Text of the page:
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Sherbrooke Fusilier Regiment – Embroidered shoulder title

Original WW2 Sherbrooke Fusilier Regiment embroidered shoulder title in very good condition. English made, so-called ‘starchback’ shoulder title for Canadian troops overseas.

The regiment was formed as an infantry unit, The Sherbrooke Fusiliers Regiment in 1940, a plural form of the name which lasted only a short time. It was converted to an armoured regiment in 1942, becoming the 27th Armoured Regiment (The Sherbrooke Fusilier Regiment). Initially part of the 4th Armoured Brigade, by the time it went into action, it was in the 2nd Canadian Armoured Brigade.

The most prominent former member of the SFR is Sydney Valpy Radley-Walters, who was later Director-General Training and Recruiting Canadian Forces. During the war, Radley-Walters had three tanks shot out from under him and was wounded twice. He ended the war a lieutenant-colonel decorated with a Military Cross and Distinguished Service Order. The second most important artifact from the Second World War, after the guidon, is a Sherman tank named “Bomb”. This M4A2 Sherman landed in Normandy on D-Day, served on the front lines throughout the campaigns from June 1944 to May 1945 in Germany without being destroyed or knocked out. It was returned to Canada after the war, and has been a strong reminder of the sacrifices of the regiment.

During Operation Totalize, A Squadron of the regiment, commanded by Radley-Walters, was in a support position with six 75 mm Shermans and two 17-pounder Sherman Fireflies in a walled chateau compound when the SS tank commander Michael Wittmann, one of the highest scoring German tank commanders of the war, led a heavily armoured counterattack on 8 August 44 near Gaumesnil attempting to drive a seam between British and Canadian formations. The Sherbrooke tanks were placed behind stone walls with holes knocked out for firing positions about 300m broadside to the German platoon’s axis of advance. The Canadian tanks quickly destroyed two Tiger tanks, two Panzer IVs and two self-propelled guns, while British tank fire destroyed three other Tigers as the German counterattack collapsed. Wittmann and his crew in their Tiger I tank were killed by tank fire from either British or Sherbooke tanks. Modern investigations and interviews suggest the Sherbrooke tanks actually destroyed the German Tiger tank number 007 that was commanded by Wittmann as the British tanks, of 3 Troop, A Sqn, 1st Northamptonshire Yeomanry, were probably too far away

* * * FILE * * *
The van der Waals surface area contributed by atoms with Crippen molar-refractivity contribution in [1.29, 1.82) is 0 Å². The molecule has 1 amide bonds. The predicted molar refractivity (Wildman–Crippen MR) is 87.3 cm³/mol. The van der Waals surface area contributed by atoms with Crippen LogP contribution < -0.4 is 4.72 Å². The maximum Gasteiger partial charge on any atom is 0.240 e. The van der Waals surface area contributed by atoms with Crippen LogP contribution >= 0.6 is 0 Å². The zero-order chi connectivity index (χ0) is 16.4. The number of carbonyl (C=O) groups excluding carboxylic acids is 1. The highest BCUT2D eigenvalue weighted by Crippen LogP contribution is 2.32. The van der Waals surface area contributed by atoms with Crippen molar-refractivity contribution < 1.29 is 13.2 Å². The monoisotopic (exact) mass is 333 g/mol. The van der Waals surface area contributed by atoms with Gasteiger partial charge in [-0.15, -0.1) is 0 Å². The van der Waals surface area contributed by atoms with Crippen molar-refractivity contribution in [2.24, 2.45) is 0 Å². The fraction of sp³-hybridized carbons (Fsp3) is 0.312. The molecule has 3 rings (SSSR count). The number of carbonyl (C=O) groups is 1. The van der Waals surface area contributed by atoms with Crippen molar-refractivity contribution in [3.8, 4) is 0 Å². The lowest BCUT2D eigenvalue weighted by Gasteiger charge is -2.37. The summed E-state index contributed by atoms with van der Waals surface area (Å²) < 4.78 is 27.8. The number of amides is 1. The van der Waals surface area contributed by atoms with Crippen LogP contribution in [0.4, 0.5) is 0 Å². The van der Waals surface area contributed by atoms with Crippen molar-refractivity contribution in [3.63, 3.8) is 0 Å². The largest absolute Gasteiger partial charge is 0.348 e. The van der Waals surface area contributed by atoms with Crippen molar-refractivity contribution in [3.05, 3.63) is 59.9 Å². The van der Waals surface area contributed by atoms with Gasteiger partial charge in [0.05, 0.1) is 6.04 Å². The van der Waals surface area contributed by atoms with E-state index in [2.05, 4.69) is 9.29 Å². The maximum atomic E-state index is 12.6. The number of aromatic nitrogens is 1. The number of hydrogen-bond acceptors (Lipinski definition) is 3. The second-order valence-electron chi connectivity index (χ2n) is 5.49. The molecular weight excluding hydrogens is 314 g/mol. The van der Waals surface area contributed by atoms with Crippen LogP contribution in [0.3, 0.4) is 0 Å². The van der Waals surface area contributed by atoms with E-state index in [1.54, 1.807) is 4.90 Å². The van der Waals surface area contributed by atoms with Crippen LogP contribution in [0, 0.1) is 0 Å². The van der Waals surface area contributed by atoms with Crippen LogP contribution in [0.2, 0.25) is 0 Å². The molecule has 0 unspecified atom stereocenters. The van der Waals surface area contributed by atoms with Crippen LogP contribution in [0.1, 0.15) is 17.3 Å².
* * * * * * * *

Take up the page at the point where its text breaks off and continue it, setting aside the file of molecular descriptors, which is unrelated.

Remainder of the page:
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Weight 100 g
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